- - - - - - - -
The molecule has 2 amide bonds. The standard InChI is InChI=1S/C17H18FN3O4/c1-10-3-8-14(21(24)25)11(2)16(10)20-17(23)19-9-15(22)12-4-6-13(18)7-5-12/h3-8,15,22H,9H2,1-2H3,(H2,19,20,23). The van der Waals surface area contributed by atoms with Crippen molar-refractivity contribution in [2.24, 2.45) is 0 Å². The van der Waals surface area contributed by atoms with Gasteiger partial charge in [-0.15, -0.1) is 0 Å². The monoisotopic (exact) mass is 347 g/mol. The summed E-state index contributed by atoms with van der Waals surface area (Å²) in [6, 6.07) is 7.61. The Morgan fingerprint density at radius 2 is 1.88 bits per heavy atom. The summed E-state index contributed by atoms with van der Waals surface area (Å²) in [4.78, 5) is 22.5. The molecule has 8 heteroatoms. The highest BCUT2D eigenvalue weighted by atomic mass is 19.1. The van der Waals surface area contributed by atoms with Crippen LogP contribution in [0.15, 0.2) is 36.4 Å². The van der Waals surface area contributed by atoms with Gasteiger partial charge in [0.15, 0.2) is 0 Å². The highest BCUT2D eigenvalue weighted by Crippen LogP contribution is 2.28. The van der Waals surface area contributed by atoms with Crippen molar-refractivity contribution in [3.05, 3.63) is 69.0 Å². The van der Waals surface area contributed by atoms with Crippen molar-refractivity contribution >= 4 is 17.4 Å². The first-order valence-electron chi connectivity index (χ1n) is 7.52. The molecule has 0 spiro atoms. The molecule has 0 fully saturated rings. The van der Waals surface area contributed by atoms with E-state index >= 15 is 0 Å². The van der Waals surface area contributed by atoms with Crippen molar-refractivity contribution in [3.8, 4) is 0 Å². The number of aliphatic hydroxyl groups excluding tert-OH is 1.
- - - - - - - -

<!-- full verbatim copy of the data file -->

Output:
The molecule has 2 amide bonds. The standard InChI is InChI=1S/C17H18FN3O4/c1-10-3-8-14(21(24)25)11(2)16(10)20-17(23)19-9-15(22)12-4-6-13(18)7-5-12/h3-8,15,22H,9H2,1-2H3,(H2,19,20,23). The van der Waals surface area contributed by atoms with Crippen molar-refractivity contribution in [2.24, 2.45) is 0 Å². The van der Waals surface area contributed by atoms with Gasteiger partial charge in [-0.15, -0.1) is 0 Å². The monoisotopic (exact) mass is 347 g/mol. The summed E-state index contributed by atoms with van der Waals surface area (Å²) in [6, 6.07) is 7.61. The Morgan fingerprint density at radius 2 is 1.88 bits per heavy atom. The summed E-state index contributed by atoms with van der Waals surface area (Å²) in [4.78, 5) is 22.5. The molecule has 8 heteroatoms. The highest BCUT2D eigenvalue weighted by atomic mass is 19.1. The van der Waals surface area contributed by atoms with Crippen LogP contribution in [0.15, 0.2) is 36.4 Å². The van der Waals surface area contributed by atoms with Gasteiger partial charge in [0.15, 0.2) is 0 Å². The highest BCUT2D eigenvalue weighted by Crippen LogP contribution is 2.28. The van der Waals surface area contributed by atoms with Crippen molar-refractivity contribution in [3.05, 3.63) is 69.0 Å². The van der Waals surface area contributed by atoms with Crippen molar-refractivity contribution >= 4 is 17.4 Å². The first-order valence-electron chi connectivity index (χ1n) is 7.52. The molecule has 0 spiro atoms. The molecule has 0 fully saturated rings. The van der Waals surface area contributed by atoms with E-state index >= 15 is 0 Å². The van der Waals surface area contributed by atoms with Crippen molar-refractivity contribution in [3.8, 4) is 0 Å². The number of aliphatic hydroxyl groups excluding tert-OH is 1.